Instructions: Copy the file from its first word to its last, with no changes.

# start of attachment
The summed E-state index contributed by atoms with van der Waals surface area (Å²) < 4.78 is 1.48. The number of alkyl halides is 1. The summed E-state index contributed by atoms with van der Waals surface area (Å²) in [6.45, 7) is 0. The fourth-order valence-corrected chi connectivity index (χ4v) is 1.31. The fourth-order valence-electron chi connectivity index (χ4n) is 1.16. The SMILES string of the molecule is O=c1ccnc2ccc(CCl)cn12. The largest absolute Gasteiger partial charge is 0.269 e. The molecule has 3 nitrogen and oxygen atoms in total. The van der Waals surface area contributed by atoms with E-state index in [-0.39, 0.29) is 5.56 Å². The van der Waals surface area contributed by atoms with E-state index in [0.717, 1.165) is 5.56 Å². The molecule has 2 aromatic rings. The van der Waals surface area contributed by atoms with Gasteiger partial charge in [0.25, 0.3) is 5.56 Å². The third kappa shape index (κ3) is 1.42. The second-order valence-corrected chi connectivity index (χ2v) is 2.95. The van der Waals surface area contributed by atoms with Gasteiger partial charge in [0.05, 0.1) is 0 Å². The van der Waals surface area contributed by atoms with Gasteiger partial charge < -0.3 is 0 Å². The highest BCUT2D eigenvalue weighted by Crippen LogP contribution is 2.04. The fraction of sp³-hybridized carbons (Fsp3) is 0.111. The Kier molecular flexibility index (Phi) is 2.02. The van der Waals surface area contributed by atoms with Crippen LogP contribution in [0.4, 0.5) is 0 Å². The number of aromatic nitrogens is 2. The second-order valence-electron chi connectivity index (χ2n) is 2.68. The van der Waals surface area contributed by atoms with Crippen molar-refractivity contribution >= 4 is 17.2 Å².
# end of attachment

The summed E-state index contributed by atoms with van der Waals surface area (Å²) < 4.78 is 1.48. The number of alkyl halides is 1. The summed E-state index contributed by atoms with van der Waals surface area (Å²) in [6.45, 7) is 0. The fourth-order valence-corrected chi connectivity index (χ4v) is 1.31. The fourth-order valence-electron chi connectivity index (χ4n) is 1.16. The SMILES string of the molecule is O=c1ccnc2ccc(CCl)cn12. The largest absolute Gasteiger partial charge is 0.269 e. The molecule has 3 nitrogen and oxygen atoms in total. The van der Waals surface area contributed by atoms with E-state index in [-0.39, 0.29) is 5.56 Å². The van der Waals surface area contributed by atoms with E-state index in [0.717, 1.165) is 5.56 Å². The molecule has 2 aromatic rings. The van der Waals surface area contributed by atoms with Gasteiger partial charge in [0.25, 0.3) is 5.56 Å². The third kappa shape index (κ3) is 1.42. The second-order valence-corrected chi connectivity index (χ2v) is 2.95. The van der Waals surface area contributed by atoms with Gasteiger partial charge in [0.05, 0.1) is 0 Å². The van der Waals surface area contributed by atoms with Gasteiger partial charge < -0.3 is 0 Å². The highest BCUT2D eigenvalue weighted by Crippen LogP contribution is 2.04. The fraction of sp³-hybridized carbons (Fsp3) is 0.111. The Kier molecular flexibility index (Phi) is 2.02. The van der Waals surface area contributed by atoms with Crippen LogP contribution in [0.4, 0.5) is 0 Å². The number of aromatic nitrogens is 2. The second-order valence-electron chi connectivity index (χ2n) is 2.68. The van der Waals surface area contributed by atoms with Crippen molar-refractivity contribution >= 4 is 17.2 Å².